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Dyamon Manning thought she wanted to be a lawyer. Instead, she felt drawn to the classroom.
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Dyamon Manning, a fourth grade teacher at Whitlow Elementary, is the Forsyth County News' October Teacher of the Month. - photo by Sabrina Kerns

When Dyamon Manning started working toward her degree in political science at Spelman college, she had her future in law school and then the courtroom completely planned out.

But those plans all came to a halt when she stepped into a classroom to teach for the first time.

She traveled to South Africa where she lived for seven months before her journey into the courtroom, where she briefly taught students, and when she came back home, she knew she wanted to find another opportunity to teach.

Before making up her mind, Manning worked for different law firms and eventually worked as a court administrator for a Superior Court judge. But her passion for teaching eventually won out.

Teacher of the month ICON WEB

Dyamon Manning

School: Whitlow Elementary

Years teaching: 1

Subject: Fourth grade

Now, Manning is a full-time fourth grade teacher at Whitlow Elementary, spending time with her kids every day while earning her teaching certification in her free time.

“I can honestly say I just felt like I was home,” Manning said. “I feel like I’m home when I’m here and teaching and with my students. I feel like I was always meant to be doing this, and I wouldn’t want to be doing anything else.”

That passion for her students and the classroom is one of many reasons the community voted for Manning as the Forsyth County News’ Teacher of the Month for October. She spoke with the FCN about what drew her into teaching, her passion for shaping future leaders and why she was drawn into a new career.

 

What made you decide to try out teaching?

“I realized teachers have a huge role, and I don’t think that it’s emphasized enough. We are literally the leaders in teaching the future. I have this banner up here [in my classroom], and I love it because it says, ‘Our future of the world starts here in this classroom,’ and that’s true. It does.

“These are the future lawyers, doctors, politicians, teachers, engineers, scientists. And we are like the shepherds of that, so I just really wanted to have a positive impact and influence children in a major way. I thought what better way to do that than to have boots on the ground here in this setting.”

 

Did you immediately fall in love with teaching?

“Yeah, absolutely. It’s funny because my grandmother was a professor, my mom is a teacher, my aunt is a professor. I come from a long line of teachers, but I feel like I might have been trying to maybe run away from it because I didn’t want to do what was expected of me.

“And then I did a lot of public speaking in college and in high school, so everyone was pushing for me to go into law because they said, ‘You would be an excellent lawyer. You have the voice to speak up for people.’

“I do agree with that, but I want to be the voice for students in the classroom and not necessarily in the courtroom.”

 

What was it like finally starting to teach full time?

“I started teaching full time here [at Whitlow]. I’m in the MetroRESA GaTAPP program, and it is filled with career changers — people who are coming out of corporate and into teaching.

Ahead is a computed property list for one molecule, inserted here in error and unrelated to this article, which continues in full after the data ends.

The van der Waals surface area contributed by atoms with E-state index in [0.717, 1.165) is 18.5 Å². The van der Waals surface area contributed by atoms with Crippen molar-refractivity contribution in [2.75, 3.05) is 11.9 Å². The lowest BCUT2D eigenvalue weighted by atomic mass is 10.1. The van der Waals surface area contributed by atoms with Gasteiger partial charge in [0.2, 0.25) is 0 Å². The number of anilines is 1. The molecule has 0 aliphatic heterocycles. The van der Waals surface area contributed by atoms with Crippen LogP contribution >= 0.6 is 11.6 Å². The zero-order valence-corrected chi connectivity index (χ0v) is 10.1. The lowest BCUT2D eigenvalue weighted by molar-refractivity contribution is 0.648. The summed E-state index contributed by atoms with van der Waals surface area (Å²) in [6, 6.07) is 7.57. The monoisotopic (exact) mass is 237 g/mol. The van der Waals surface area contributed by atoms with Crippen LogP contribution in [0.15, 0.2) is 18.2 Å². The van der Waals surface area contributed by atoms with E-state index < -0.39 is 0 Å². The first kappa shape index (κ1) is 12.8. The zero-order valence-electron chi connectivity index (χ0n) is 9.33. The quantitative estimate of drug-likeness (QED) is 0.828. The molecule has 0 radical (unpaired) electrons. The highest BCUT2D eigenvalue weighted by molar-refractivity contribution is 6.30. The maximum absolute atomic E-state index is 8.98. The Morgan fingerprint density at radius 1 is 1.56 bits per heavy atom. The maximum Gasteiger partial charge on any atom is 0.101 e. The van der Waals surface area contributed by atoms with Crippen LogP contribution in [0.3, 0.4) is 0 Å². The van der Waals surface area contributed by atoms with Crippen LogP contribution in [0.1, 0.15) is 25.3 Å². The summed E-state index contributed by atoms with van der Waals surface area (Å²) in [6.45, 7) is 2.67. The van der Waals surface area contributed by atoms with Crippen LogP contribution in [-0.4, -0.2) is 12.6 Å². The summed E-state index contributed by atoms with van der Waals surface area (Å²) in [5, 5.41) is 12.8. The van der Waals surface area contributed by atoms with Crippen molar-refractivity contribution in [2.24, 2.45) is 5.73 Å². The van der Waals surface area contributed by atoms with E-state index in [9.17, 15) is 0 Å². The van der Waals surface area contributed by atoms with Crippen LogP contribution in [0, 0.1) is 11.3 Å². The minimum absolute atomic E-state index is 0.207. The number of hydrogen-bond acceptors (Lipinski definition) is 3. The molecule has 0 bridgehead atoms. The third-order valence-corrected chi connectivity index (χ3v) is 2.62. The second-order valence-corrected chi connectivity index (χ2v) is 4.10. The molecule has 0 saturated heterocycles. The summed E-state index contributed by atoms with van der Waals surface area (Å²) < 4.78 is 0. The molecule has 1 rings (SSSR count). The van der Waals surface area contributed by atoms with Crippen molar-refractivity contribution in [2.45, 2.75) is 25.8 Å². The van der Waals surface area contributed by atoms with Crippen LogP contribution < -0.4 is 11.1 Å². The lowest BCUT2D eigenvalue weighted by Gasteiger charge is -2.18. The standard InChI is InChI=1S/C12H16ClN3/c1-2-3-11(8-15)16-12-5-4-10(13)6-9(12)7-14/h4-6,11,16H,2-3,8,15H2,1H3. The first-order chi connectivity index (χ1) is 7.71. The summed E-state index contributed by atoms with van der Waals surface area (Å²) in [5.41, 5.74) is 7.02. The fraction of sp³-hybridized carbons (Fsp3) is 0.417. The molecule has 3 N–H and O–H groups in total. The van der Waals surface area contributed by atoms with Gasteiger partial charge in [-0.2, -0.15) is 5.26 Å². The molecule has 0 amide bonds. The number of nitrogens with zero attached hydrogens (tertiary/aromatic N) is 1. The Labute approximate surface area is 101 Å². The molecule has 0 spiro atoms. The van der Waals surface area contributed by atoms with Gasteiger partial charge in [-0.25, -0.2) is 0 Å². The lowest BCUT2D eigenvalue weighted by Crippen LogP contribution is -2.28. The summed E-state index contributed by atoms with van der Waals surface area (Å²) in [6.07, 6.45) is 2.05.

“They have just given me the golden tools to be successful. I mean, the coursework is rigorous. They give us assignments we can use. As soon as we do them, we can go in our classroom and use them the next day.

“I think for a long time I thought, ‘I don’t want people to know this. I don’t want people to look down on me because I’m in a program and I’m changing careers and I didn’t come straight out of college into teachers.’

“But I think it speaks to the fact that teachers don’t have to look or be a certain way and that they can come from all parts of life. As long as you have that passion for children and that love for the profession, then you can be successful.”

 

How have you been liking it so far?

“I love it. Oh my gosh.

“I don’t think I’ve ever wanted and been excited to get up and go to work. And when I say I feel like I’m home, I really do because you never know what to expect. I have 28 students who come in with their own experiences, their own backgrounds, their own environments.

“You just don’t know what you’ll get, but I realized if I’m that common factor for them that remains the same and gives them the same love and passion and attention, then they’ll be all right.

“I always think about Maya Angelou when she said, ‘People will forget what you said, people will forget what you did, but people will never forget how you made them feel.’ I lead with that. When I’m interacting with them, [I think about] how am I making you feel after we’re done with our conversation.

“And we have this popsicle stick system with these cups, and when they come in the morning, they have to put it in green, yellow, blue or red. I’m a stickler for that. They’ll say, ‘Well, Ms. Manning, I forgot.’ I don’t want you to forget. I want to know how you’re feeling when you’re coming in.

“And I’ll take a moment during the day, it might be in the morning or it might be in the afternoon, and say, ‘Hey, I noticed you’re blue today. Why?’

“You would be amazed at the things children will tell you if you just ask them.”

 

What do you like to do outside of school?

“I like to spend time with my family. Anything they want to do. I have a 3-year-old daughter and my husband, we just like to do stuff with her and watch her grow up.

“I love to craft and build things like party favors for baby showers and birthdays or make baskets. I don’t have as much time now, but at some point, I would like to get back to that.”